Lee Saunders’ Union Is Wrong To Cut Ties With UNCF Over Koch Funding

Raynard Jackson President and CEO, Raynard Jackson & Associates
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In a stunning move that should anger every Black in America, AFSCME President Lee Saunders has decided that he and his union should deny black students attending historically black colleges and universities the opportunity to get an education.

In a letter to Michael Lomax, president of the United Negro College Fund (UNCF), Saunders wrote in part, “therefore it is with the deepest regret that I write to notify you that we must sever our partnership. We are doing this as a result of actions you have taken as president of the UNCF that are not only deeply hostile to the rights and dignity of public employees, but also a profound betrayal of the ideals of the civil rights movement … I was deeply troubled by your decision to accept $ 25 million from David and Charles Koch. But I assumed that in accepting those funds you were in no way supporting or lending the name of the UNCF to the political or social causes or substantive views of the Koch brothers.”

My response to Saunders is, “Wow.” How can Lomax’s commitment to educating black students be a “betrayal of the ideals of the civil rights movement?” I think Saunders can more appropriately be accused of that.

Two years ago, Saunders became the first black man elected as president of the American Federation of State, County and Municipal Employees (AFSCME). They are one of the largest unions in the country with 1.6 million members. They are also an unofficial part of the Democratic Party.

Saunders serves as a vice president of the AFL-CIO Executive Council, which guides the daily work of the labor federation; he also serves as chair of its political committee. He is an at-large member of the Democratic National Committee, treasurer of the Leadership Conference on Civil and Human Rights, president of Working America, and chairman of the board of Americans United for Change. He also serves on the board of the National Action Network (Al Sharpton’s group).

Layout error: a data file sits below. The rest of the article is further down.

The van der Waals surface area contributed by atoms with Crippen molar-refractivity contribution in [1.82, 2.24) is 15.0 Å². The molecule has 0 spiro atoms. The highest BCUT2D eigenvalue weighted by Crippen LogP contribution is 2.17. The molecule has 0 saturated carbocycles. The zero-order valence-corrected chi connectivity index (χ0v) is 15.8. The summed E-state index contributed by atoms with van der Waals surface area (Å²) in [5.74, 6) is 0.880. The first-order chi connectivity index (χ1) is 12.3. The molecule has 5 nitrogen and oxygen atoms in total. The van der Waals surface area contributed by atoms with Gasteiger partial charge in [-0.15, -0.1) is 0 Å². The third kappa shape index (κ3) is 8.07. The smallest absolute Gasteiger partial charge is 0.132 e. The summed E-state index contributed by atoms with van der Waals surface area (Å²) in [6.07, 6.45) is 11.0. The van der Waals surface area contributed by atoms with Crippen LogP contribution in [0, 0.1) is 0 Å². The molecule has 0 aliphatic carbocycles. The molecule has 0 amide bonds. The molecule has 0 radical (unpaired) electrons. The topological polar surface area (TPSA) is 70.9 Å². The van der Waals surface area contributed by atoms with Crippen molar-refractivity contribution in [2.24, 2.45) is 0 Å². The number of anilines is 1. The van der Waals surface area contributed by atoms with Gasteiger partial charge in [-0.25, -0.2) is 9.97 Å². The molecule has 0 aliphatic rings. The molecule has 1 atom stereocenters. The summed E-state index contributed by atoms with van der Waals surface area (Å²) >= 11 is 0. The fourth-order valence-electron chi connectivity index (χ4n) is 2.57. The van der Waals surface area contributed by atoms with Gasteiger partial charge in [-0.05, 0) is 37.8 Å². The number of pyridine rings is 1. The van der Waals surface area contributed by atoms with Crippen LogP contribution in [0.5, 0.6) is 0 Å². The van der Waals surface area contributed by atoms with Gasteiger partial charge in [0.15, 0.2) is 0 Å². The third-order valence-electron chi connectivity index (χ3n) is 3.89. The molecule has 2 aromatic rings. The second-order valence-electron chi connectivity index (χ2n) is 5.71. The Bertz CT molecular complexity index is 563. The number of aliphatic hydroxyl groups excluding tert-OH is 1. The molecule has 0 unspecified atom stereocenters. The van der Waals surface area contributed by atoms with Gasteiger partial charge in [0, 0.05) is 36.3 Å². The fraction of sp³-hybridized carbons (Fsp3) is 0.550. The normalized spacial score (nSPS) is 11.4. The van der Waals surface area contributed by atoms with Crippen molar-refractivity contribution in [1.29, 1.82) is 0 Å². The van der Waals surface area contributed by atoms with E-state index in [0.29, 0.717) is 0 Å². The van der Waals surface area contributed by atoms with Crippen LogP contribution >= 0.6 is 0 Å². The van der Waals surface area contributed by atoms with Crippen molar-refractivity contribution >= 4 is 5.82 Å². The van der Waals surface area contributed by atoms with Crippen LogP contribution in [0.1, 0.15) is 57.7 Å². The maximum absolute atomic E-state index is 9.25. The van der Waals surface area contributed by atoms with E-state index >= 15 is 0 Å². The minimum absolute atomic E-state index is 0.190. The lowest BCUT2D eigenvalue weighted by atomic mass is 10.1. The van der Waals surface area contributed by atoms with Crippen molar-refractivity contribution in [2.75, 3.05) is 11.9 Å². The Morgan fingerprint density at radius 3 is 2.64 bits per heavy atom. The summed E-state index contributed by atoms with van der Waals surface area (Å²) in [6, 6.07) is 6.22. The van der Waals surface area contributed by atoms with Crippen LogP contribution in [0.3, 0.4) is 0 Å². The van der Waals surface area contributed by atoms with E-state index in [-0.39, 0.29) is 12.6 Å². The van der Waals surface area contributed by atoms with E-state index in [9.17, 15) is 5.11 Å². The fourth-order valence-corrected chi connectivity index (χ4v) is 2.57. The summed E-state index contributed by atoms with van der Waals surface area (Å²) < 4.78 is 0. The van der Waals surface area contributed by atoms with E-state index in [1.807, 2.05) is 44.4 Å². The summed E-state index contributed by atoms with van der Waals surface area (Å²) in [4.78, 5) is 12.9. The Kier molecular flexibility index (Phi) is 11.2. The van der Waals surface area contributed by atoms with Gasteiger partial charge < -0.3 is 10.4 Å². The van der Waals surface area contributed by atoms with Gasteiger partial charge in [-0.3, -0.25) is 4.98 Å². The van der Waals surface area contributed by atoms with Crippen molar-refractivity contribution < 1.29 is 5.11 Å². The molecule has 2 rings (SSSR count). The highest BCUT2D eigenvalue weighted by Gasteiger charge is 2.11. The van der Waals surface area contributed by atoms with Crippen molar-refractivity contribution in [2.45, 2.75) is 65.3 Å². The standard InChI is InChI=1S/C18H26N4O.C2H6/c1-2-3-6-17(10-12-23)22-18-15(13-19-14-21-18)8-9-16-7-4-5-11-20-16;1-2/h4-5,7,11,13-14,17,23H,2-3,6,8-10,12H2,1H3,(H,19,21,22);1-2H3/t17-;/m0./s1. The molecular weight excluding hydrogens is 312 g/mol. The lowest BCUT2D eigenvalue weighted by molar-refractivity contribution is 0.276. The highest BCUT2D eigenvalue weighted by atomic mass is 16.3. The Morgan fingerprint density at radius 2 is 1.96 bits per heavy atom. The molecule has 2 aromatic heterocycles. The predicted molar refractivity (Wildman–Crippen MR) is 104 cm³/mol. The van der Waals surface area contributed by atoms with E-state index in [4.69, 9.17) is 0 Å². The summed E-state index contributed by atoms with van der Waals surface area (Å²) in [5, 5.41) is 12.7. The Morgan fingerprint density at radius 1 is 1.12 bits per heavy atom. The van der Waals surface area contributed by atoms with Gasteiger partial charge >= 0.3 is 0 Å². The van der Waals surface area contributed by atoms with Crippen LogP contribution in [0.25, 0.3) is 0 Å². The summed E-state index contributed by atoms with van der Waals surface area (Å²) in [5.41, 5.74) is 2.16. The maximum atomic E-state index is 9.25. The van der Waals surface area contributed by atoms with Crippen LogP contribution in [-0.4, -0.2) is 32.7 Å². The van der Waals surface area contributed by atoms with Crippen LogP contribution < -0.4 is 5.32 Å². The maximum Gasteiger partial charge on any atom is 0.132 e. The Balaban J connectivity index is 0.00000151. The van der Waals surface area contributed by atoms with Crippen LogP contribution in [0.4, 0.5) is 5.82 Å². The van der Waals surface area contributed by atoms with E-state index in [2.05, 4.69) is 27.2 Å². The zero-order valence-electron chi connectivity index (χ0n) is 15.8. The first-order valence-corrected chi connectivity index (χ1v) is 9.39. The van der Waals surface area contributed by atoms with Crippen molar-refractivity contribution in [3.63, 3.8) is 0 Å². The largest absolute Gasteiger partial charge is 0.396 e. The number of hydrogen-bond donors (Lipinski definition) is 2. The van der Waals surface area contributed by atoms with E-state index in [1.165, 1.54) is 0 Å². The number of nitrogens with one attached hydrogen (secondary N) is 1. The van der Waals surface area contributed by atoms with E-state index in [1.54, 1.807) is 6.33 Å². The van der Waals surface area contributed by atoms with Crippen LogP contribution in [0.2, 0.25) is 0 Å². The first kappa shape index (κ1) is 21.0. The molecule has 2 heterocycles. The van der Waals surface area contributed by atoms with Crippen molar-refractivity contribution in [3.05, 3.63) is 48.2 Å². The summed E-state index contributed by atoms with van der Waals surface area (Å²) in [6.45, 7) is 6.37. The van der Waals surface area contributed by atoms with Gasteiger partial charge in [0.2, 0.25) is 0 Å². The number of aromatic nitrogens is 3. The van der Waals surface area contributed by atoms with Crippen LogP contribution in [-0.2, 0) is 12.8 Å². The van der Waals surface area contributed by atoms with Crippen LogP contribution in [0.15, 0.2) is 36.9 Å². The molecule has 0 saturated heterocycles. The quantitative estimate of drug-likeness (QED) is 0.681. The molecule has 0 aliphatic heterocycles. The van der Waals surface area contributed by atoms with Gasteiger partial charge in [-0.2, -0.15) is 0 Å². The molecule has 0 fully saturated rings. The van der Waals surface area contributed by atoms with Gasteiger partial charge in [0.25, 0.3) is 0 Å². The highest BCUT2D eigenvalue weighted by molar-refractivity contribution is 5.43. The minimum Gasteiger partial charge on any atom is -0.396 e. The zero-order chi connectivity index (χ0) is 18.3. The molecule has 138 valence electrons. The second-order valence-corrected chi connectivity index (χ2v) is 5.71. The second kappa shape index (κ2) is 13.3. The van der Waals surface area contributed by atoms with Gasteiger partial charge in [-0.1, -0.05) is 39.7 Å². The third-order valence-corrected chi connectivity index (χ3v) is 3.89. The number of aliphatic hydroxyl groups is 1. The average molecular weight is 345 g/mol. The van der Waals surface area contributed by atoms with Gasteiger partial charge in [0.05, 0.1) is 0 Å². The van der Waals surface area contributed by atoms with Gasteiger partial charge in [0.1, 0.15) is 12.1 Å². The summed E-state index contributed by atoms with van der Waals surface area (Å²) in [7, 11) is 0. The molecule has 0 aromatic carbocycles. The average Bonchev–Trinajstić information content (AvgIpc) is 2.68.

Saunders’ position is that if you are black, you can only take money from those you agree with politically, even if that means reducing the number of blacks who are able to go to college.

Lomax responded in part by saying, “I am saddened by the union’s decision, but it will not distract us from our mission of helping thousands of African-American students achieve their dream of a college degree.”

Saunders cutting ties with the UNCF is in direct opposition to their own resolution 150 which was passed at their 28th international convention. It reads in part, “WHEREAS: AFSCME’s commitment to equal rights for all American citizens, and its commitment to fighting discrimination based on race, creed, color, national origin, sex, age, sexual orientation, or political belief [emphasis added] has been longstanding.”

A smarter move, in my view, would have been for Saunders to ask Lomax to return the money to the Koch brothers and he and his union would make up for the loss money. After all, his union spends multiple millions of dollars every year to elect Democrats throughout the country.

The even question is where is the moral outrage from groups like the NAACP, The National Urban League, or the Congressional Black Caucus – who don’t hesitate to chastise Republicans at every turn? The glaring double standard couldn’t be more apparent.

It is quite obvious that Saunders and his union have bought off these groups; therefore they would never say anything critical of them. The UNCF often says “that a mind is a terrible thing to waste. I say that it is terrible that these black groups do not mind what Saunders and AFSCME are doing to black students.

Raynard Jackson is president and CEO of Raynard Jackson & Associates, LLC., a Washington, D.C.-based public relations/government affairs firm. He can be reached through his Web site, www.raynardjackson.com.